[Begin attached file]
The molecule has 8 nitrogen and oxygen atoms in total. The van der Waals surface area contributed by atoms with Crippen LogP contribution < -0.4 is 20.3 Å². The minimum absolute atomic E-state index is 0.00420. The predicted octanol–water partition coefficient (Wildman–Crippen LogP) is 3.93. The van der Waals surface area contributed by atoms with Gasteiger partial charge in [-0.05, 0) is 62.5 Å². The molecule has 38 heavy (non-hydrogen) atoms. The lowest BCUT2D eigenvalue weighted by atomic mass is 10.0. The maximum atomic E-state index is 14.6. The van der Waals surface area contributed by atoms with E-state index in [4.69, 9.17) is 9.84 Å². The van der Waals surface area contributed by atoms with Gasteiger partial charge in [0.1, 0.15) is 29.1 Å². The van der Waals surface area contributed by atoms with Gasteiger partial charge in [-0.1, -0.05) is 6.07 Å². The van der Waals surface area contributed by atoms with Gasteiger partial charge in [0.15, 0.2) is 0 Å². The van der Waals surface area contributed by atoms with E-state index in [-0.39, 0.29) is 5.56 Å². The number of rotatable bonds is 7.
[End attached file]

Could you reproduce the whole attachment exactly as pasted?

The molecule has 8 nitrogen and oxygen atoms in total. The van der Waals surface area contributed by atoms with Crippen LogP contribution < -0.4 is 20.3 Å². The minimum absolute atomic E-state index is 0.00420. The predicted octanol–water partition coefficient (Wildman–Crippen LogP) is 3.93. The van der Waals surface area contributed by atoms with Gasteiger partial charge in [-0.05, 0) is 62.5 Å². The molecule has 38 heavy (non-hydrogen) atoms. The lowest BCUT2D eigenvalue weighted by atomic mass is 10.0. The maximum atomic E-state index is 14.6. The van der Waals surface area contributed by atoms with E-state index in [4.69, 9.17) is 9.84 Å². The van der Waals surface area contributed by atoms with Gasteiger partial charge in [0.1, 0.15) is 29.1 Å². The van der Waals surface area contributed by atoms with Gasteiger partial charge in [-0.1, -0.05) is 6.07 Å². The van der Waals surface area contributed by atoms with Gasteiger partial charge in [0.15, 0.2) is 0 Å². The van der Waals surface area contributed by atoms with E-state index in [-0.39, 0.29) is 5.56 Å². The number of rotatable bonds is 7.